Every morning I stumble over the tires, auto parts, and camera gear piled throughout the broom closet I call an office, shove the morning's Fed Ex pile to the floor, and fire up The Bullshit Filter, my most valuable editorial tool. Without The Bullshit Filter, I would believe the press release touting the 25 horsepower spark plugs, entertain the phone call from the guy with the 600-hp naturally aspirated Corolla that runs on jet fuel, and take the OE's horsepower ratings as gospel.
But I don't. In fact, it was The Bullshit Filter that caught the frequent discrepancies we've been finding recently between the horsepower ratings of new cars and our own dyno results.
When we started dyno testing stock cars a few years ago, our intent was not to find and identify exaggerated claims. We simply wanted to learn more about each car's power curve and establish baseline numbers against which we could compare tuner cars. Completely by accident, however, we've stumbled across an alarming number of suspicious results.
Checking a manufacturer's power claim with a chassis dyno is nearly impossible. Rated horsepower is measured on an engine brake dyno, a machine that differs from our Dynojet in two very significant ways.
First, an engine brake dyno measures output straight off the flywheel, whereas our dyno measures output at the tires, after the drivetrain has absorbed some unknown quantity of motive force. Second, these brake dynos measure output at steady state. In other words, power at 6000 rpm is measured by combating the engine's torque with just enough resistance to keep the engine from accelerating past 6000 rpm. Our Dynojet, on the other hand, measures output while the engine is accelerating through its powerband over a period of between 5 and 10 seconds. During our test, this can create subtle differences in output, because some of the engine's power is usedto accelerate the engine itself.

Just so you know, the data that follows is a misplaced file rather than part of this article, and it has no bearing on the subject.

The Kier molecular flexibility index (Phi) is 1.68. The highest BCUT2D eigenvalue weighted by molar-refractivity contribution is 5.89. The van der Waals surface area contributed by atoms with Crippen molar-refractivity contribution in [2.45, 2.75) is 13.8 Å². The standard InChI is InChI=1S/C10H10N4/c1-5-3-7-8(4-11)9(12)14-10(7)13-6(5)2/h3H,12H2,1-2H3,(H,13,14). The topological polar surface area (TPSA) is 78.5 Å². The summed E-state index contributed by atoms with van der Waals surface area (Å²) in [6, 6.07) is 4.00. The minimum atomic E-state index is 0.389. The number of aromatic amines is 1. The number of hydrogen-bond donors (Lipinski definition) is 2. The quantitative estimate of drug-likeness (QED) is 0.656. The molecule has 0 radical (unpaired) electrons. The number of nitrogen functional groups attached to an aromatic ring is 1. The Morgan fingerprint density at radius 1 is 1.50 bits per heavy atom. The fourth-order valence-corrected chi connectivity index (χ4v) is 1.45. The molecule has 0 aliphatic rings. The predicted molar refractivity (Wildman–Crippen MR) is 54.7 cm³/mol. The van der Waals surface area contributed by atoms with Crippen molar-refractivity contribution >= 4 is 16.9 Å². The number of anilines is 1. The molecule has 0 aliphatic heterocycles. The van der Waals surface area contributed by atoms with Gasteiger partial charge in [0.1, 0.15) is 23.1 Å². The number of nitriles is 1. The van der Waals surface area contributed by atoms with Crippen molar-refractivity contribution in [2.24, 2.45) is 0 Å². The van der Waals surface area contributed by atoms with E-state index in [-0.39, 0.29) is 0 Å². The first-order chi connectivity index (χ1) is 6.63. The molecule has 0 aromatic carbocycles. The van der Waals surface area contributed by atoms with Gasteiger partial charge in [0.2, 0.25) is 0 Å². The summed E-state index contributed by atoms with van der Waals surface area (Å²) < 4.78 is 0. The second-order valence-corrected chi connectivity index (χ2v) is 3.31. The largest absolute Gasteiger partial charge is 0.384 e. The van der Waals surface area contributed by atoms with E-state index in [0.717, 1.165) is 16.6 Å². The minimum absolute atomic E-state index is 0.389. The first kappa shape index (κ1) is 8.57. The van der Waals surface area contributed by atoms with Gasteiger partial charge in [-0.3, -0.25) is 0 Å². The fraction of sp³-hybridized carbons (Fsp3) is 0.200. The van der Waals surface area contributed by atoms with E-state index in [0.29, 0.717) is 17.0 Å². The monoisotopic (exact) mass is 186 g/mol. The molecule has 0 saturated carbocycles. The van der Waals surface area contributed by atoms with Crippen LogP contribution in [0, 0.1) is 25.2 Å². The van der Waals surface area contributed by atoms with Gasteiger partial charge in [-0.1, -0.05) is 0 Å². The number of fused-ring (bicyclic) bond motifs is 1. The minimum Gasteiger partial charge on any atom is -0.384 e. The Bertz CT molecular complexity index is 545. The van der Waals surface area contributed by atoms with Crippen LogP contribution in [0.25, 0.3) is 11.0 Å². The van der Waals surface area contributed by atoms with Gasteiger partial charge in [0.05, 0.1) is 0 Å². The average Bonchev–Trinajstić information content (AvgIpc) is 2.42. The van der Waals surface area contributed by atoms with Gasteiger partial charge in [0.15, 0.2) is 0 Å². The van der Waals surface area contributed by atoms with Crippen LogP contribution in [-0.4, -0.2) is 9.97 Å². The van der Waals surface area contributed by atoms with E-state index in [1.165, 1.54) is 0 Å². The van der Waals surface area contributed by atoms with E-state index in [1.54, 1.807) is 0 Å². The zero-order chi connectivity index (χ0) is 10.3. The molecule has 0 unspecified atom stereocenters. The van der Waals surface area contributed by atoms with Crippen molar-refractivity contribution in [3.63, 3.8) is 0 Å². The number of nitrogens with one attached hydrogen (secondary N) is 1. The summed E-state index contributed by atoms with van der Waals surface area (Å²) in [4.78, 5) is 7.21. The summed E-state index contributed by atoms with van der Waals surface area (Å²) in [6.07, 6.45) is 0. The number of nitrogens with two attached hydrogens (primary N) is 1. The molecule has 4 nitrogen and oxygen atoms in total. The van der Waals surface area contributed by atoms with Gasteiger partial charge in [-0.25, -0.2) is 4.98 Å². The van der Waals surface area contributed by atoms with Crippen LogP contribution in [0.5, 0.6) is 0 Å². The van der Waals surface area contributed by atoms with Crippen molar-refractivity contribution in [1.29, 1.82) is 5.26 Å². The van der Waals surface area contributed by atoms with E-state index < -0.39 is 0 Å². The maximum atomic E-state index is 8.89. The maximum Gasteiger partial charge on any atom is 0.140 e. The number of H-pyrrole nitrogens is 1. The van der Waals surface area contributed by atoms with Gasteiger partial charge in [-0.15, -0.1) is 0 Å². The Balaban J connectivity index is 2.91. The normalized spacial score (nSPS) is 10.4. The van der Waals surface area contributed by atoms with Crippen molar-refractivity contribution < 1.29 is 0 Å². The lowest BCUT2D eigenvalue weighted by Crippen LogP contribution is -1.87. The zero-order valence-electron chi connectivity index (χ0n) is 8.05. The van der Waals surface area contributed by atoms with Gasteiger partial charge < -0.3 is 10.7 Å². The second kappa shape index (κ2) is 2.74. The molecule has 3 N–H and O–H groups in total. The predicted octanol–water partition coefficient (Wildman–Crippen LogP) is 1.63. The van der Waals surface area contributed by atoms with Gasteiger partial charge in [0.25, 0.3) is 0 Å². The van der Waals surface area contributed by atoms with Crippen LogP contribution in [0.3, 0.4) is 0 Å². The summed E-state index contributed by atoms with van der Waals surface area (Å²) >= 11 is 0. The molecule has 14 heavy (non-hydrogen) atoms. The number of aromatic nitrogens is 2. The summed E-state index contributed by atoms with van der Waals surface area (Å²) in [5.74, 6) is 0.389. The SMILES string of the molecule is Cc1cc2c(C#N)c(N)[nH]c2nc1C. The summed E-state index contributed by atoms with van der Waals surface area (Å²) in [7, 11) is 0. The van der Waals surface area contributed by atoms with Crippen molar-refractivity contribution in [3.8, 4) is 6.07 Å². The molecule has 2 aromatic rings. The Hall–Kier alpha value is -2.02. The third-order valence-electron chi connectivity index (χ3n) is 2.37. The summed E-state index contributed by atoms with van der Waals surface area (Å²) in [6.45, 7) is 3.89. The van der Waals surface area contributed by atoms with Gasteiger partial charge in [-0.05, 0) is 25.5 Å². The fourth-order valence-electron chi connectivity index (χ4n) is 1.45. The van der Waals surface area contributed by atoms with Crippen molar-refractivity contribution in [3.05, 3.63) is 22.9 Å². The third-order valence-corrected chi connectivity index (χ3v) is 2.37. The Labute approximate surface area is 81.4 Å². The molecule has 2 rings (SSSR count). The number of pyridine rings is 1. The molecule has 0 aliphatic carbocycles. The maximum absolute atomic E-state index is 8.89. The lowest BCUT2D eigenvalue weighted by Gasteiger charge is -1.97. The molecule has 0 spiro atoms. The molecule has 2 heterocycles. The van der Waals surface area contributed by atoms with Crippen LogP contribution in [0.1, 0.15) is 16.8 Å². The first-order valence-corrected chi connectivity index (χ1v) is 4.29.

Despite these differences, measuring power at the wheels can still be revealing. Our most notable revelation of late came when testing the 2001 Miata. The 2000 Miata, which had been rated at 138 hp (in California emissions trim) made around 112 hp at the wheels. Since the 2001 car was rated at 155 hp and the rest of the driveline was unchanged (thus, the drivetrain losses would remain consistent) we naturally expected to see around 129 hp at the wheels. Instead, we saw 112. After I, along with several Miata customers, pointed this out to Mazda North America, it re-rated the engine at 142 hp and tried to make nice with the jilted Miata owners.
Another output oddity has stricken the new Sentra SE-R Spec-V. Before its release, output was expected to be 180 hp. (All official pre-launch horsepower figures were wisely offered with precautionary prefixes such as "anticipated output.") Since the Spec-V uses an all-new six-speed gearbox, we have no established yardstick for drivetrain loss. Still, we were surprised to see only 141 hp at the wheels. In comparison, the 1991 to 1993 Sentra SE-R, which was rated at 140 hp, makes around 120 hp at the wheels. Even our own Project Sentra SE-R, a 1991 model with 75,000 miles, made 123 hp at the wheels. It seems highly unlikely that the new transmission could be soaking up 20 more horsepower than the old one.